Is the U.S. Bureau of Land Management Humane?

The Las Vegas Review-Journal recently ran an article exposing so-called “humane” methods that government contractors used in a recent wild horse roundup in the Butte Valley northwest of Ely, Nevada. The article broke my heart.

In an August 16, 2001 roundup, Utah-based Sun J. Livestock, Inc., among other things, used helicopters in extended, close up chases, whipped and kicked some horses in the head, dragged them by ropes and electrically shocked them as part of the capture and loading process. Now, what part of this activity could anyone brand “humane”? Who does this stuff? Why is any roundup necessary?

 Ranchers claim that wild horses and burros damage grasslands used by cattle and wildlife. However, as the singer Carole King pointed out in an interview on MSNBC’s Morning Joe, cattle tend to gather and graze around water sources, whereas horses roam and feed at large. I can’t speak for the effects on wildlife, but given Ms. King’s statement, how do wild horses and burros threaten the cattle food source? I don’t see it. Is the government looking to make some money from the sale of wild horses to slaughterhouses and meat processors?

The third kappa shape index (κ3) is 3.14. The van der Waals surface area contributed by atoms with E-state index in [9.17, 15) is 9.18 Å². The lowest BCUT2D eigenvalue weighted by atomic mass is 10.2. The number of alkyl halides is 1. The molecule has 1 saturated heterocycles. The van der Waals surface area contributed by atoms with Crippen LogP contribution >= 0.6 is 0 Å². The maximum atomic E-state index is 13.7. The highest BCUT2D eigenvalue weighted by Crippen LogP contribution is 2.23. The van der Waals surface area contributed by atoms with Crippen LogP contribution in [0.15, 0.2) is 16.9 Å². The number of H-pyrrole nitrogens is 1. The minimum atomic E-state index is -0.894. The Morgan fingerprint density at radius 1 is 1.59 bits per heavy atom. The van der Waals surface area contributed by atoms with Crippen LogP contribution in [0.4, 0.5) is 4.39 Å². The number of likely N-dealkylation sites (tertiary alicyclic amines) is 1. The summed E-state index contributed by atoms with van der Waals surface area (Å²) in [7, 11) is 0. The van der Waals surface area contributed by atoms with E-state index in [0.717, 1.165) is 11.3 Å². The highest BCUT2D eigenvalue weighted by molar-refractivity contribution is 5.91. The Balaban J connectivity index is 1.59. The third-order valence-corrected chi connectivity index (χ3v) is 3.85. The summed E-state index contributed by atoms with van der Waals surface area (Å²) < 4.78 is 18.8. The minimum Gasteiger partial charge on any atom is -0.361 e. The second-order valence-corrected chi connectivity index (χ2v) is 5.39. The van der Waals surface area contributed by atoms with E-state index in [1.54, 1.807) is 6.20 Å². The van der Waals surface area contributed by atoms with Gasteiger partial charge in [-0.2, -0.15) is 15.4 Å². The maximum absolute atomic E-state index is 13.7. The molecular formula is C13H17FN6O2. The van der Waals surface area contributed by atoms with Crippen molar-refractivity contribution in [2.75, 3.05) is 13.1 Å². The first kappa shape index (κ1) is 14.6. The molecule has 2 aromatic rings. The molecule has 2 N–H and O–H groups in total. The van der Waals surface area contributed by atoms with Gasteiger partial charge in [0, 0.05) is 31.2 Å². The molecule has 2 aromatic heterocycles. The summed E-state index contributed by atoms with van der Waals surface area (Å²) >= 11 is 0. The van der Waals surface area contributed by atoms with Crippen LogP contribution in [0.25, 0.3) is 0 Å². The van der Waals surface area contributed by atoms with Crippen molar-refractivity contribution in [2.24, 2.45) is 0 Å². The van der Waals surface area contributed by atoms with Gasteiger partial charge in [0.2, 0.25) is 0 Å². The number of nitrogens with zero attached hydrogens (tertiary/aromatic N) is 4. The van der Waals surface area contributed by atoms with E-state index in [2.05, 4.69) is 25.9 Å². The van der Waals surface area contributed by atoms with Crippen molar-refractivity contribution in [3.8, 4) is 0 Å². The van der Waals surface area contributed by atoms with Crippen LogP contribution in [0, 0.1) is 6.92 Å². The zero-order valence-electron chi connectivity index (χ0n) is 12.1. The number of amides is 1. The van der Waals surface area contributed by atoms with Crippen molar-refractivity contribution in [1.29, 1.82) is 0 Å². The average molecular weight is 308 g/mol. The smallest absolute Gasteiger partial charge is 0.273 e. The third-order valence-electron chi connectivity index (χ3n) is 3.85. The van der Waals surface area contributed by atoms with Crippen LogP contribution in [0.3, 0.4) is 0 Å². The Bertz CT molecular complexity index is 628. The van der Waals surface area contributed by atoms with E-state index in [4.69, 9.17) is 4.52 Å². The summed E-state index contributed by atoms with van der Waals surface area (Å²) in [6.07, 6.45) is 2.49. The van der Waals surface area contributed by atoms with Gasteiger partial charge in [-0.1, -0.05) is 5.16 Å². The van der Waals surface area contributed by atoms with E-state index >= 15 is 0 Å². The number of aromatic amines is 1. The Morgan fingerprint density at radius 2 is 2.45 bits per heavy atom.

To be fair, I must interject here that Bureau director Bob Abbey is implementing procedures to track, review and improve animal treatment methods during roundups, including additional training for contractors and agency personnel. But is this enough? Would these practices have continued indefinitely were it not for the videotapes members of the Wild Horse Freedom Federation and other activists shot exposing inhumane roundup practices at gathers conducted during July and August, 2011?

Neither wild nor domesticated equines deserve such harsh treatment at the hands of the human race that they have faithfully served for centuries. Roundups must stop.

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